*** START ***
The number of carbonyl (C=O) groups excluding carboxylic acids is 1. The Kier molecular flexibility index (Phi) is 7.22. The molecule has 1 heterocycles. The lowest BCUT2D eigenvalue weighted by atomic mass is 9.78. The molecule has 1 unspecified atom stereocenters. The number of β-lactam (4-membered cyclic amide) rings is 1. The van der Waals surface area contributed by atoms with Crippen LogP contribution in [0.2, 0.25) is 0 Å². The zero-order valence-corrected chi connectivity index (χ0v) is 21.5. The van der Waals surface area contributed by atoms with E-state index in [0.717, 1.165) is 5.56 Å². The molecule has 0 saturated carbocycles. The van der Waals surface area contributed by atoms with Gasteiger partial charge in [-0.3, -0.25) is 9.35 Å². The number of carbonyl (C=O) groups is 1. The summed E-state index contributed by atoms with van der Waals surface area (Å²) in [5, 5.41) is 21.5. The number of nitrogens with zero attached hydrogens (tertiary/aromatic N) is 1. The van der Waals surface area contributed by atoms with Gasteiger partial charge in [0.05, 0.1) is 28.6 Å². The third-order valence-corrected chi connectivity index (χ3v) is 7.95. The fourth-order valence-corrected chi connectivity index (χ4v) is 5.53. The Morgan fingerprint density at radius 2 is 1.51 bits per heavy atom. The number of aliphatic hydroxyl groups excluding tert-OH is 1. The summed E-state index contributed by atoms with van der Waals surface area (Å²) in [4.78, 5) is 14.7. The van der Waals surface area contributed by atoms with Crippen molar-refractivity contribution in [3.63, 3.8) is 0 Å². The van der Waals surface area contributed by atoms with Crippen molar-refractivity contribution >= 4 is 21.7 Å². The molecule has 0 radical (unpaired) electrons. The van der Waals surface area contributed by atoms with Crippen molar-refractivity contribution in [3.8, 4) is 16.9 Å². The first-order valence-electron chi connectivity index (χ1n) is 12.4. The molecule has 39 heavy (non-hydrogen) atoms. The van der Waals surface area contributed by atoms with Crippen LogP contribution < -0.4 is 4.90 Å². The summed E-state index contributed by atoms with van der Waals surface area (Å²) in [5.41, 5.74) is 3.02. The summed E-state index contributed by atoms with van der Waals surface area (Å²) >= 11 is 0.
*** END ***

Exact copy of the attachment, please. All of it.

The number of carbonyl (C=O) groups excluding carboxylic acids is 1. The Kier molecular flexibility index (Phi) is 7.22. The molecule has 1 heterocycles. The lowest BCUT2D eigenvalue weighted by atomic mass is 9.78. The molecule has 1 unspecified atom stereocenters. The number of β-lactam (4-membered cyclic amide) rings is 1. The van der Waals surface area contributed by atoms with Crippen LogP contribution in [0.2, 0.25) is 0 Å². The zero-order valence-corrected chi connectivity index (χ0v) is 21.5. The van der Waals surface area contributed by atoms with E-state index in [0.717, 1.165) is 5.56 Å². The molecule has 0 saturated carbocycles. The van der Waals surface area contributed by atoms with Gasteiger partial charge in [-0.3, -0.25) is 9.35 Å². The number of carbonyl (C=O) groups is 1. The summed E-state index contributed by atoms with van der Waals surface area (Å²) in [5, 5.41) is 21.5. The number of nitrogens with zero attached hydrogens (tertiary/aromatic N) is 1. The van der Waals surface area contributed by atoms with Gasteiger partial charge in [0.05, 0.1) is 28.6 Å². The third-order valence-corrected chi connectivity index (χ3v) is 7.95. The fourth-order valence-corrected chi connectivity index (χ4v) is 5.53. The Morgan fingerprint density at radius 2 is 1.51 bits per heavy atom. The number of aliphatic hydroxyl groups excluding tert-OH is 1. The summed E-state index contributed by atoms with van der Waals surface area (Å²) in [4.78, 5) is 14.7. The van der Waals surface area contributed by atoms with Crippen molar-refractivity contribution in [3.63, 3.8) is 0 Å². The van der Waals surface area contributed by atoms with Crippen molar-refractivity contribution >= 4 is 21.7 Å². The molecule has 0 radical (unpaired) electrons. The van der Waals surface area contributed by atoms with Crippen molar-refractivity contribution in [3.8, 4) is 16.9 Å². The first-order valence-electron chi connectivity index (χ1n) is 12.4. The molecule has 39 heavy (non-hydrogen) atoms. The van der Waals surface area contributed by atoms with Crippen LogP contribution < -0.4 is 4.90 Å². The summed E-state index contributed by atoms with van der Waals surface area (Å²) in [5.41, 5.74) is 3.02. The summed E-state index contributed by atoms with van der Waals surface area (Å²) >= 11 is 0.